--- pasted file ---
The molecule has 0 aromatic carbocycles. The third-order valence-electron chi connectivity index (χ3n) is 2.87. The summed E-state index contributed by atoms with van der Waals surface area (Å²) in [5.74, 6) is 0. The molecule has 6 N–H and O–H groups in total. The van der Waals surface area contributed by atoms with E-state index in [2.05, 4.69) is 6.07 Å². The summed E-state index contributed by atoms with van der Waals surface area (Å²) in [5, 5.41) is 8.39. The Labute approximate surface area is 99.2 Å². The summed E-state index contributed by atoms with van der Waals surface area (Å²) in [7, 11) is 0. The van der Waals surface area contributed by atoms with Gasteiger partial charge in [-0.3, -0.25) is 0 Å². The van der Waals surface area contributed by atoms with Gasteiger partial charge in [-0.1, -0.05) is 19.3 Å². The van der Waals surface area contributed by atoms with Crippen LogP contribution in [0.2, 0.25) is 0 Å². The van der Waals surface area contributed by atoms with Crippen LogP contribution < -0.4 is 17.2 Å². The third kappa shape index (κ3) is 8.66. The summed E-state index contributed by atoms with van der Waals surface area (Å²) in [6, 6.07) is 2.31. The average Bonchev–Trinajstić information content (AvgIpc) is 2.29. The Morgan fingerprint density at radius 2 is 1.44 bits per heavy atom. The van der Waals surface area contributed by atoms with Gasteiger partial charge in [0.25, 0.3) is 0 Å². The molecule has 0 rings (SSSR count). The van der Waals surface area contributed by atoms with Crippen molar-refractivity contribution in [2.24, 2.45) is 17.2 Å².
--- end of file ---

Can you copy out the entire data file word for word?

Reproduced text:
The molecule has 0 aromatic carbocycles. The third-order valence-electron chi connectivity index (χ3n) is 2.87. The summed E-state index contributed by atoms with van der Waals surface area (Å²) in [5.74, 6) is 0. The molecule has 6 N–H and O–H groups in total. The van der Waals surface area contributed by atoms with E-state index in [2.05, 4.69) is 6.07 Å². The summed E-state index contributed by atoms with van der Waals surface area (Å²) in [5, 5.41) is 8.39. The Labute approximate surface area is 99.2 Å². The summed E-state index contributed by atoms with van der Waals surface area (Å²) in [7, 11) is 0. The van der Waals surface area contributed by atoms with Gasteiger partial charge in [-0.3, -0.25) is 0 Å². The van der Waals surface area contributed by atoms with Gasteiger partial charge in [-0.1, -0.05) is 19.3 Å². The van der Waals surface area contributed by atoms with Crippen LogP contribution in [0.2, 0.25) is 0 Å². The van der Waals surface area contributed by atoms with Crippen LogP contribution < -0.4 is 17.2 Å². The third kappa shape index (κ3) is 8.66. The summed E-state index contributed by atoms with van der Waals surface area (Å²) in [6, 6.07) is 2.31. The average Bonchev–Trinajstić information content (AvgIpc) is 2.29. The Morgan fingerprint density at radius 2 is 1.44 bits per heavy atom. The van der Waals surface area contributed by atoms with Gasteiger partial charge in [0.25, 0.3) is 0 Å². The molecule has 0 rings (SSSR count). The van der Waals surface area contributed by atoms with Crippen molar-refractivity contribution in [2.24, 2.45) is 17.2 Å².